Federal Banking Regulators Propose 36-Hour Cyber Incident Notification Obligation

Cybersecurity Lawyers - Privacy Attorneys
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On January 12, the U.S. Department of Treasury, the Federal Deposit Insurance Corporation (FDIC), the Office of the Comptroller of the Currency (OCC), and the Board of Governors of the Federal Reserve System issued a Notice of Proposed Rulemaking proposing a stringent requirement that all banking organizations notify their primary federal regulator of any “covered computer-security incident” as soon as possible and no later than 36 hours after the banking organization believes in good faith that the incident occurred.[1]  Although all 50 states and the District of Columbia have enacted legislations in recent years requiring many entities in all sectors to notify affected data subjects, and in many cases, state government agencies of cybersecurity incidents, many of these state statutes do not have a specified time frame in which such notifications must be given. Furthermore, none of the state statutes that specify a time frame in which such notifications must be given requires expressly  such notification in less than 72 hours and some give covered entities as long as 90 days.   

A “covered computer-security incident” includes, but is not limited to: 1) large scale distributed denial of service (DDoS) attacks that disrupt consumer account access for more than 4 hours; 2) widespread system outages experienced by a bank service provider; 3) failed system upgrades or changes resulting in widespread user outages; 4) unrecoverable system failures resulting in activation of a banking organization’s business continuity or disaster recovery plan; 5) hacking incidents that disables operations for an extended period of time; 6) malware requiring disengagement of all internet network connections; and 7) ransomware attacks that encrypt core banking systems or backup data.[2]  Given this broad definition, the rule would likely encompass incidents caused by unintentional technological glitches and system failures in addition to those caused by nefarious third party activity.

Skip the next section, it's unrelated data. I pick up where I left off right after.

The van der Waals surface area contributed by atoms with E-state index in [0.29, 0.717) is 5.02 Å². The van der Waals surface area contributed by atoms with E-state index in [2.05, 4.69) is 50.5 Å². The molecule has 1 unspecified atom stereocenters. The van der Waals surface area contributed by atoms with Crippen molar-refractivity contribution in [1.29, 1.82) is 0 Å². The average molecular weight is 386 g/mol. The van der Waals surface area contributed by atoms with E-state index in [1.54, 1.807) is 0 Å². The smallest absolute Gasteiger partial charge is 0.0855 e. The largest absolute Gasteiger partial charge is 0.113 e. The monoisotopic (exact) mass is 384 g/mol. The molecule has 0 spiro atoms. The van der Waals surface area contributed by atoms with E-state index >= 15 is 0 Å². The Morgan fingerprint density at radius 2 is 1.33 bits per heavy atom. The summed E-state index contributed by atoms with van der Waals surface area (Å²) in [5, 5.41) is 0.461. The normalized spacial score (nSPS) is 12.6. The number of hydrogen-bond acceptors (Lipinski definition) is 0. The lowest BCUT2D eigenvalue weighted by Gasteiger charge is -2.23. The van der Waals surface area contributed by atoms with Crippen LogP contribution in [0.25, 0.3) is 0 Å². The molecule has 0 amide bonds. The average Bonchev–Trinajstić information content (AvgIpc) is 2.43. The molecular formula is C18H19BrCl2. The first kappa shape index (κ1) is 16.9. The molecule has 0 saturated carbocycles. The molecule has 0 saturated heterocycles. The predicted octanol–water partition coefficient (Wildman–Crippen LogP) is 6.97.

The proposed rule would also require bank service providers  to notify at least two individuals at its  affected banking organization  client immediately after identifying  a covered incident it believes in good faith could disrupt, degrade, or impair services at the banking organization for four hours or longer.[3]  Bank service providers subject to this requirement can potentially include entities that provide services to depository institutions such as data processing, check and deposit sorting and posting, posting of interest or other credits and charges, and other clerical, statistical, and administrative functions.[4]

The agencies are currently seeking public comment on the proposed rule until April 12, 2021.[5]

 

[2] Id. 

[3] Id.

[4] Id.; 12 U.S.C. 1864(f); 12 U.S.C. 1841; 12 C.F.R. 225.28.

[5] Fed. Reg. Vol. 86, No. 7 (Jan. 12, 2021).